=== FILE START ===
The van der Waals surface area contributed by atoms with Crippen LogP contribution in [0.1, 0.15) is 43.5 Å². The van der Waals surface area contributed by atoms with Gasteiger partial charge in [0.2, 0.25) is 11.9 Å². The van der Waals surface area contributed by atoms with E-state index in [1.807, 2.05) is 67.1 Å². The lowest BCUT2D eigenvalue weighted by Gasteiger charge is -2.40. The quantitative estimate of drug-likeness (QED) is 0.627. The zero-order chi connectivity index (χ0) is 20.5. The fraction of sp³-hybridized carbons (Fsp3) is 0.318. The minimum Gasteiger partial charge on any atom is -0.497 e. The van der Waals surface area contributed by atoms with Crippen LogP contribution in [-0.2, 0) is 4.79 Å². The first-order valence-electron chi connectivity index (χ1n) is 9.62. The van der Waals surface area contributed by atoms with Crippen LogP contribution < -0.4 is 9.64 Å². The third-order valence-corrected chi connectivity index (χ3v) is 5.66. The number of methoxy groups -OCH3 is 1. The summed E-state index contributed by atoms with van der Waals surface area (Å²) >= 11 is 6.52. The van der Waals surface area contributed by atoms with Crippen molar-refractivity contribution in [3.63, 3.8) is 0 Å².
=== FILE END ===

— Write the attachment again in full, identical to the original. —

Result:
The van der Waals surface area contributed by atoms with Crippen LogP contribution in [0.1, 0.15) is 43.5 Å². The van der Waals surface area contributed by atoms with Gasteiger partial charge in [0.2, 0.25) is 11.9 Å². The van der Waals surface area contributed by atoms with E-state index in [1.807, 2.05) is 67.1 Å². The lowest BCUT2D eigenvalue weighted by Gasteiger charge is -2.40. The quantitative estimate of drug-likeness (QED) is 0.627. The zero-order chi connectivity index (χ0) is 20.5. The fraction of sp³-hybridized carbons (Fsp3) is 0.318. The minimum Gasteiger partial charge on any atom is -0.497 e. The van der Waals surface area contributed by atoms with Crippen LogP contribution in [-0.2, 0) is 4.79 Å². The first-order valence-electron chi connectivity index (χ1n) is 9.62. The van der Waals surface area contributed by atoms with Crippen LogP contribution < -0.4 is 9.64 Å². The third-order valence-corrected chi connectivity index (χ3v) is 5.66. The number of methoxy groups -OCH3 is 1. The summed E-state index contributed by atoms with van der Waals surface area (Å²) >= 11 is 6.52. The van der Waals surface area contributed by atoms with Crippen molar-refractivity contribution in [3.63, 3.8) is 0 Å².